craziprincess's avatar

shilolo, i’m 31 years old. wow i really didn’t think i’d get this much info, thank you guys. i’m definately asking my doctor for a test. in the meantime, specially since a blood test might be worthless, i’ll try cutting gluten out of my diet and see how i feel. hopefully i won’t get addicted to CORN TORTILLAS!
also if anyone is interested or thinks they might have food allergies, i know of some doctors who test for food allergies (you can find practitioners on, not the greatest marketing but i’ve met people who say they’ve been cured by these doctors, it’s all done naturally).
they accept insurance (just not mine!).
thanks again for all the feedback, i really appreciate it!

shilolo's avatar

@Crazi. Good idea to see your doctor. I should clarify. There are blood tests that can help determine if you have celiac disease. But, I encourage you to speak first with your doctor and proceed that way. It certainly wouldn’t hurt to try a gluten free diet as an experiment. There are plenty of web sites out there to help in that regard.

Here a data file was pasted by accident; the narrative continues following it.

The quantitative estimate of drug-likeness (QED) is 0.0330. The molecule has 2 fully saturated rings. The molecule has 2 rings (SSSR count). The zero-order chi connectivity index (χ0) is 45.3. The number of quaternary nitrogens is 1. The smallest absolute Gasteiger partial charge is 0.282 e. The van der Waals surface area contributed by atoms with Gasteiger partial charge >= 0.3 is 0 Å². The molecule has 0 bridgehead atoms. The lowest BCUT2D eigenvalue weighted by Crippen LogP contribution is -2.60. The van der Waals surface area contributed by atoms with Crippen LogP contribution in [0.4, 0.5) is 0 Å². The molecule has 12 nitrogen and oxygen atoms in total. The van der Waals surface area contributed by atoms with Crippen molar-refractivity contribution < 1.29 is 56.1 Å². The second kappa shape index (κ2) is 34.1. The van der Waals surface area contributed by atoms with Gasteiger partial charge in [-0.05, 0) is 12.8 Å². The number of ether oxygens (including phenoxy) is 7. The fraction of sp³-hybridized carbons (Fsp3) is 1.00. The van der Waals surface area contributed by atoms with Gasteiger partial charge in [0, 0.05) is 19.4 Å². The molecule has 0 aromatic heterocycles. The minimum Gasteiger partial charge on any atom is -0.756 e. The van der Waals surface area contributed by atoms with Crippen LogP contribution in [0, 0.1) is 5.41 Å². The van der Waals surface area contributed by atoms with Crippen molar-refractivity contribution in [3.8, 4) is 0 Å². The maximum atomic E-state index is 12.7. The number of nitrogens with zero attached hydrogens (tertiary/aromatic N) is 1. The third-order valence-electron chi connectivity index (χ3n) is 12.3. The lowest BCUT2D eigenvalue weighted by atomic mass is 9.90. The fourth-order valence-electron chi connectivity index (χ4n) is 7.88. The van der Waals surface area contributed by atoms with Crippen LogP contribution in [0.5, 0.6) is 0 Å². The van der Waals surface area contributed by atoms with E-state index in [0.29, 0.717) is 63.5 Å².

As an aside, I went to the website you listed. I looked at Devi Nambudripad’s CV. She lists herself as an MD, but her MD was from some school in Antigua in 2002, which looks to me like a fake degree just so she can say she has an MD. She is not licensed to practice medicine in the US. Most (probably all) of the practicioners listed are not medical doctors, but rather chiropracters and acupuncturists. While I certainly believe that allergies exist, they most certainly are not the root cause of most diseases as Ms. Nambudripad states “We now know that most illnesses (i.e.headaches, back aches, joint pains, addiction, PMS, indigestion, cough, body aches, etc.) are caused by undiagnosed allergies.”

Caveat empor!

adreamofautumn's avatar

Go to the doctor if you suspect it at all. It is widely believed that the celiac gene can be carried, lay dormant and be “set off” due to a traumatic event to the body (illness, injury, etc). I wasn’t diagnosed until I was 19…but I never realized how awful I felt until I wasn’t sick anymore. Also…if left unchecked it will kill you slowly. I would highly recommend speaking to a doctor.